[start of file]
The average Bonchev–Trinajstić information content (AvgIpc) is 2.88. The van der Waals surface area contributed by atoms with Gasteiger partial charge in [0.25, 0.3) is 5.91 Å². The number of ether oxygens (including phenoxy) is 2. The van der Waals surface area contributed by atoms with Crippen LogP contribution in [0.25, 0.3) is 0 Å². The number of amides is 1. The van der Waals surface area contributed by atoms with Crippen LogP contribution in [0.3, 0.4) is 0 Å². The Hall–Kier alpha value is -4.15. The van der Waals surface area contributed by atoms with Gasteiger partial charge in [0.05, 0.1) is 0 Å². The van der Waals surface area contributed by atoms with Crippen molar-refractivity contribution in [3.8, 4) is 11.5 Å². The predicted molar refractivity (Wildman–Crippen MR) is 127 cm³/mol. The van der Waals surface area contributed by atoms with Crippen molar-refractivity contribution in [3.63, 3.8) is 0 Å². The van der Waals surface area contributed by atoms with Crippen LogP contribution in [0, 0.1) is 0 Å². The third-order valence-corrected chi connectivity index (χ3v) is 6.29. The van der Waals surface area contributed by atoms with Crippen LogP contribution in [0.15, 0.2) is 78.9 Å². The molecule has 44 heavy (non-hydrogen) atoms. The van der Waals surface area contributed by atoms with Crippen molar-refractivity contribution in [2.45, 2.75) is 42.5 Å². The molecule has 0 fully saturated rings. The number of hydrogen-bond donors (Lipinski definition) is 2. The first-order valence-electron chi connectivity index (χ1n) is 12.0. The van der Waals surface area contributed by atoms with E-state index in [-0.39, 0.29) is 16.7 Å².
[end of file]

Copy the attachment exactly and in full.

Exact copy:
The average Bonchev–Trinajstić information content (AvgIpc) is 2.88. The van der Waals surface area contributed by atoms with Gasteiger partial charge in [0.25, 0.3) is 5.91 Å². The number of ether oxygens (including phenoxy) is 2. The van der Waals surface area contributed by atoms with Crippen LogP contribution in [0.25, 0.3) is 0 Å². The number of amides is 1. The van der Waals surface area contributed by atoms with Crippen LogP contribution in [0.3, 0.4) is 0 Å². The Hall–Kier alpha value is -4.15. The van der Waals surface area contributed by atoms with Gasteiger partial charge in [0.05, 0.1) is 0 Å². The van der Waals surface area contributed by atoms with Crippen molar-refractivity contribution in [3.8, 4) is 11.5 Å². The predicted molar refractivity (Wildman–Crippen MR) is 127 cm³/mol. The van der Waals surface area contributed by atoms with Crippen molar-refractivity contribution in [3.63, 3.8) is 0 Å². The van der Waals surface area contributed by atoms with Crippen LogP contribution in [0, 0.1) is 0 Å². The third-order valence-corrected chi connectivity index (χ3v) is 6.29. The van der Waals surface area contributed by atoms with Crippen LogP contribution in [0.15, 0.2) is 78.9 Å². The molecule has 44 heavy (non-hydrogen) atoms. The van der Waals surface area contributed by atoms with Crippen molar-refractivity contribution in [2.45, 2.75) is 42.5 Å². The molecule has 0 fully saturated rings. The number of hydrogen-bond donors (Lipinski definition) is 2. The first-order valence-electron chi connectivity index (χ1n) is 12.0. The van der Waals surface area contributed by atoms with E-state index in [-0.39, 0.29) is 16.7 Å².